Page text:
Renault-Nissan Passes 340,000 In Plug-In Sales.
Inside EVs (7/13, Loveday) reports that Renault-Nissan has sold more than 340,000 plug-in electric cars, most of which were units of the Nissan Leaf. According to a press release, “Renault and Nissan engineers are working together on the development of Autonomous Drive, connectivity and other next-generation technologies for mass-market, mainstream vehicles. By partnering on advanced research and development, Renault and Nissan are able to work more efficiently, with less cost.”
Engineering and Public Policy
WSJournal Analysis: US Electric System Remains Vulnerable To Sabotage.
A Wall Street Journal (7/13, A1, Smith, Subscription Publication) analysis considers the vulnerability of the nation’s power grid to terror attacks, noting that while FERC has ordered utilities to better protect substations, tens of thousands of them remain vulnerable, putting the US electric system in danger of widespread and extended blackouts.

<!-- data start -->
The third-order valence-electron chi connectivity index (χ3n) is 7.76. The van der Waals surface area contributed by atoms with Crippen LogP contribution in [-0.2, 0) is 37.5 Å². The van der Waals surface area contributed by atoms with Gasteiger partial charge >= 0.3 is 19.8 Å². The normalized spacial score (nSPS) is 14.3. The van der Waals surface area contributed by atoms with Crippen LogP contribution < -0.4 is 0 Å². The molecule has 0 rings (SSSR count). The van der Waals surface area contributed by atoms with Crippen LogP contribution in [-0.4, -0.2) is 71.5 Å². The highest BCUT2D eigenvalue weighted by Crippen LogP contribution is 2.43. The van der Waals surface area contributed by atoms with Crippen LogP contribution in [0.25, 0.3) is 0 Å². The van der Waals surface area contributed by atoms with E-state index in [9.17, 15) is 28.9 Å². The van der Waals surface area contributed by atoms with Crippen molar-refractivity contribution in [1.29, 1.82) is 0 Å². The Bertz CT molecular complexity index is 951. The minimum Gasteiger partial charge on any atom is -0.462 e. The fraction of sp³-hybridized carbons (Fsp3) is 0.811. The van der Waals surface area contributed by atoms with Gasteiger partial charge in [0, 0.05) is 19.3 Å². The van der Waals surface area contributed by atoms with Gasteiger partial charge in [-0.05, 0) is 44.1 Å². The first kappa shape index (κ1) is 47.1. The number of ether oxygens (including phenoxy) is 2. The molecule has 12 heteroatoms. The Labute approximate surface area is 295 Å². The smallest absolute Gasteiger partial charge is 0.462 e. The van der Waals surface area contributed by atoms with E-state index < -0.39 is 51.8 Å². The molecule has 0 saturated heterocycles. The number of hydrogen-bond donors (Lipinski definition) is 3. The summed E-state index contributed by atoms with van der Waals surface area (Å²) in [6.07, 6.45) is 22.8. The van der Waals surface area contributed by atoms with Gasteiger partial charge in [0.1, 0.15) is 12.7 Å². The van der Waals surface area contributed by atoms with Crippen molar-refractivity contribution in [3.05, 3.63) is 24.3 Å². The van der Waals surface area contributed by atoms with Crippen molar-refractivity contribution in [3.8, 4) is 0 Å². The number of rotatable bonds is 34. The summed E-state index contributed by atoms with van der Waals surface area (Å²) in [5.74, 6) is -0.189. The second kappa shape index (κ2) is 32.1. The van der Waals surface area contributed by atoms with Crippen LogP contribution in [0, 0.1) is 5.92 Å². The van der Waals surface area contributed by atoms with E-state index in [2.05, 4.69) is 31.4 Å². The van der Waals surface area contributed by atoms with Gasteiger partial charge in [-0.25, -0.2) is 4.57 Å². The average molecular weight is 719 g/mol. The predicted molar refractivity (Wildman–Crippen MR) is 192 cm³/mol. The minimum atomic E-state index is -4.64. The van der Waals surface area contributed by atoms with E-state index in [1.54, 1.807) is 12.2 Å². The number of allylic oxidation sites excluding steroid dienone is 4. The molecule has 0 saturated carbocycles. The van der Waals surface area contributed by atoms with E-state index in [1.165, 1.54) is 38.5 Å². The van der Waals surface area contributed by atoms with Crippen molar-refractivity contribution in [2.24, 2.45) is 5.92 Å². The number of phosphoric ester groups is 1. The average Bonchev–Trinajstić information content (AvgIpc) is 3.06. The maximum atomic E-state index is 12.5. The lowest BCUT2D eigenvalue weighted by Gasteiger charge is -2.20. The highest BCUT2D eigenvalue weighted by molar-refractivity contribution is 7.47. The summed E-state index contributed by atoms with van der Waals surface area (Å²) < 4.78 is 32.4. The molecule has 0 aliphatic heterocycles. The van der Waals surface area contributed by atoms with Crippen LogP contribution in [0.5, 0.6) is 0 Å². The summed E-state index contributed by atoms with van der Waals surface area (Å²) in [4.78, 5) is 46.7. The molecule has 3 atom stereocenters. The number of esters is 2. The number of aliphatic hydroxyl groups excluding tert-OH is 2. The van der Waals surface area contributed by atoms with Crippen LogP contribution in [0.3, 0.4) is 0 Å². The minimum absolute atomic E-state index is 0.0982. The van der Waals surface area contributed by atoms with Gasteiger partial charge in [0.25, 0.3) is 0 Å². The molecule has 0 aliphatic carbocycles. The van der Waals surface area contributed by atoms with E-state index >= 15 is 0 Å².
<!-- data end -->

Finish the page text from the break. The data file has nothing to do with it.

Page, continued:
Senate Democrats Introduce Bill Pushing Carbon Capture Tax Credits.
The Hill (7/13, Henry) reports a bill has been introduced by Senate Democrats “to bolster carbon capture technology for fossil fuel power plants.” The bill, released yesterday by Sens. Sheldon Whitehouse and Heidi Heitkamp, “would expand a federal research tax credit for carbon capture and sequestration technology at power plants.” Lawmakers signing on to the bill “noted broad support for the carbon capture research tax credit among industry groups, companies and environmental organizations.” However, “support for carbon capture tax credits isn’t unanimous” as “several green groups on Wednesday wrote a letter to Congress opposing new credits for carbon capture, especially as a way to expand oil recovery.”